Courts over the years have struggled with determining when a particular group of individuals is a “class” in all but name and, thus, should be subject to the restrictions associated with bringing class claims under the Securities Litigation Uniform Standards Act (“SLUSA”). Courts of the Eleventh Circuit have issued rulings that call for a broad interpretation of what may constitute a “covered class action” and will, therefore, trigger the preemption (and removal) provisions of SLUSA. Indeed, district courts within the Eleventh Circuit have even held that state law claims will constitute a “covered class action” and be preempted under SLUSA, even though the putative group of investors is comprised of fewer than fifty prospective members. Drooker v. Morgan Stanley & Co., Inc., No. 07-61772-CIV-JORDAN, slip op. (S.D. Fla. Mar. 26, 2008).

In Drooker, the plaintiff filed suit in Florida state court on behalf of himself and all other individuals who purchased unlisted securities from Morgan Stanley. See id. at 1. The complaint asserted claims for breach of fiduciary duty and breach of contract under Florida law. See id. Morgan Stanley subsequently removed the case to the United States District Court for the Southern District of Florida, arguing that the plaintiff’s state law claims were removable and preempted by SLUSA. See id. SLUSA mandates removal and ultimately dismissal “of any (1) ‘covered class action,’ (2) based on state law, (3) alleging the purchase and sale of one or more ‘covered securities,’ and (4) a misrepresentation or omission of material fact in connection with the purchase or sale of such security.” Id. at 2.

While conceding that the action asserted state law-based claims for fraud in connection with the purchase or sale of covered securities, the Drooker plaintiff nevertheless argued that the suit did not qualify as a “covered class action” under SLUSA. See id. SLUSA defines a “covered class action” as:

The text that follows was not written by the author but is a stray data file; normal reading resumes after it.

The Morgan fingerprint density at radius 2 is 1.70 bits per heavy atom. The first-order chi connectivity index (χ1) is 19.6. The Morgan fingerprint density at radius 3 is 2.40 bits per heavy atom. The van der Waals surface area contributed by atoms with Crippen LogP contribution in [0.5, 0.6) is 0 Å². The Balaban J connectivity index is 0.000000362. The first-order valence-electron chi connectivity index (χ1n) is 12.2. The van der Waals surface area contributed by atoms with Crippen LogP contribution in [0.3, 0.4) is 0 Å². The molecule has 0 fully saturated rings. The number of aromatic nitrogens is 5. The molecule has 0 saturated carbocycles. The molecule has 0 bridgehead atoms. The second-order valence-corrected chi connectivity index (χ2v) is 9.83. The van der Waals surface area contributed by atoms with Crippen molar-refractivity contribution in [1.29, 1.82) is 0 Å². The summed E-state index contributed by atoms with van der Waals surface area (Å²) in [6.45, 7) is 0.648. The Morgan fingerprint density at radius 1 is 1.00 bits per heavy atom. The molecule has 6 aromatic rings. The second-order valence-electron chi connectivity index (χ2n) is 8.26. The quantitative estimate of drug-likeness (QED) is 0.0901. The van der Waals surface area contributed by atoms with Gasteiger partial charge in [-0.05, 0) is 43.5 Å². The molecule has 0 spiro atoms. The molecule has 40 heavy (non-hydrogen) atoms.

(i) any single lawsuit in which –

(I) damages are sought on behalf of more than 50 persons or prospective class members, and questions of law or fact common to those persons or members of the prospective class, without reference to issues of individualized reliance on an alleged misstatement or omission, predominate over any questions affecting only individual persons or members; or

(II) one or more named parties seek to recover damages on a representative basis on behalf of themselves and other unnamed parties similarly situated, and questions of law or fact common to those persons or members of the prospective class predominate over any questions affecting only individual persons or members ….

Id. (quoting 15 U.S.C. § 77p(f)(2)(A)). The plaintiff argued that the action was not a “covered class action” because the putative class had less than fifty members. The court, however, found that “[t]his argument ignores that [subsection (II)], a different sub-section of the SLUSA, applies to any class action irrespective of the number of members” and concluded that “[t]here is simply no textual support to extend the 50 person requirement to the definition of a covered class action under [subsection (II)], particularly where subsections (I) and (II) are separated by the disjunctive ‘or’.” Id. at 3-4. To the extent other courts’ opinions have suggested that putative class actions having fewer than fifty members did not constitute covered class actions under SLUSA, the scope of those decisions was found to be limited to subsection (I). See id.

The court did, however, also note in passing that commonality is easier to prove under subsection (I) than under subsection (II). Specifically, the court found that,

[T]o be a “covered action” [under SLUSA,] issues common to the class must predominate over individual issues. If the action is on behalf of more than 50 members, the court can determine that common issues predominate, without considering issues of individual reliance. On the other hand, evidence of individual reliance needs to be considered to establish commonality if the suit is on behalf of less than 50 members. In other words, the SLUSA establishes a scheme under which commonality is easier to prove (and sometimes can only be proved) if the class has more than 50 members.

Id. at 4. Because the plaintiff’s own allegations established a commonality of issues, the court found this distinction irrelevant in the context of the Drooker case. See id.

After finding that the plaintiff’s putative class action was preempted by SLUSA, the court dismissed the complaint.